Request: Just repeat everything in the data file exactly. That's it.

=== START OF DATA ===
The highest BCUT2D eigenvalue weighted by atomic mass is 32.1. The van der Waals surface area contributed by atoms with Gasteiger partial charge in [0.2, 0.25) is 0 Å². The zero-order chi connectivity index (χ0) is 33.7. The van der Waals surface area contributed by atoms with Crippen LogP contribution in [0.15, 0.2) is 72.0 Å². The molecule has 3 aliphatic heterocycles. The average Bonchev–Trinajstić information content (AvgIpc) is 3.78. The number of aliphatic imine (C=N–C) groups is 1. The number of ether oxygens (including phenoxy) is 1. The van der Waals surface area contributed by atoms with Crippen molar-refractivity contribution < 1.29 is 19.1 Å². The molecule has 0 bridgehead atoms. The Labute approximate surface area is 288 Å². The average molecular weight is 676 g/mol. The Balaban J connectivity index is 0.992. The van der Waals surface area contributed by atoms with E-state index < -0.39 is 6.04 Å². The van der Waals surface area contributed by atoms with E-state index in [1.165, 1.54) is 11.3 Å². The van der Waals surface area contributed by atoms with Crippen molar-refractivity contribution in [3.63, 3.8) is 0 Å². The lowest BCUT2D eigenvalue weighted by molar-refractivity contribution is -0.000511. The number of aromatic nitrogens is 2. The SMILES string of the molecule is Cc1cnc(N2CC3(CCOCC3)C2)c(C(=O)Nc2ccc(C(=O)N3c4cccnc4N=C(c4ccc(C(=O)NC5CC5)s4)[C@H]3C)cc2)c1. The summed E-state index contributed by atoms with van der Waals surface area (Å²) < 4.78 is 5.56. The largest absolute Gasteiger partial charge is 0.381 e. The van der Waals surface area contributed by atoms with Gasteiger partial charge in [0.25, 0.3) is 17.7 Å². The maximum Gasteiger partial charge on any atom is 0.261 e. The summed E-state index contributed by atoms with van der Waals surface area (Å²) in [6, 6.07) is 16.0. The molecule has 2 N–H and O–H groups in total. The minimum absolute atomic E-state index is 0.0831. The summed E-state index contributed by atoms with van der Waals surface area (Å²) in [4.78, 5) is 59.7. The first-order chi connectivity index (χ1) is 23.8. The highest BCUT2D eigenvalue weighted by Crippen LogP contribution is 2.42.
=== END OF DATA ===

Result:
The highest BCUT2D eigenvalue weighted by atomic mass is 32.1. The van der Waals surface area contributed by atoms with Gasteiger partial charge in [0.2, 0.25) is 0 Å². The zero-order chi connectivity index (χ0) is 33.7. The van der Waals surface area contributed by atoms with Crippen LogP contribution in [0.15, 0.2) is 72.0 Å². The molecule has 3 aliphatic heterocycles. The average Bonchev–Trinajstić information content (AvgIpc) is 3.78. The number of aliphatic imine (C=N–C) groups is 1. The number of ether oxygens (including phenoxy) is 1. The van der Waals surface area contributed by atoms with Crippen molar-refractivity contribution < 1.29 is 19.1 Å². The molecule has 0 bridgehead atoms. The Labute approximate surface area is 288 Å². The average molecular weight is 676 g/mol. The Balaban J connectivity index is 0.992. The van der Waals surface area contributed by atoms with E-state index < -0.39 is 6.04 Å². The van der Waals surface area contributed by atoms with E-state index in [1.165, 1.54) is 11.3 Å². The van der Waals surface area contributed by atoms with Crippen molar-refractivity contribution in [3.63, 3.8) is 0 Å². The lowest BCUT2D eigenvalue weighted by molar-refractivity contribution is -0.000511. The number of aromatic nitrogens is 2. The SMILES string of the molecule is Cc1cnc(N2CC3(CCOCC3)C2)c(C(=O)Nc2ccc(C(=O)N3c4cccnc4N=C(c4ccc(C(=O)NC5CC5)s4)[C@H]3C)cc2)c1. The summed E-state index contributed by atoms with van der Waals surface area (Å²) < 4.78 is 5.56. The largest absolute Gasteiger partial charge is 0.381 e. The van der Waals surface area contributed by atoms with Gasteiger partial charge in [0.25, 0.3) is 17.7 Å². The maximum Gasteiger partial charge on any atom is 0.261 e. The summed E-state index contributed by atoms with van der Waals surface area (Å²) in [6, 6.07) is 16.0. The molecule has 2 N–H and O–H groups in total. The minimum absolute atomic E-state index is 0.0831. The summed E-state index contributed by atoms with van der Waals surface area (Å²) in [4.78, 5) is 59.7. The first-order chi connectivity index (χ1) is 23.8. The highest BCUT2D eigenvalue weighted by Crippen LogP contribution is 2.42.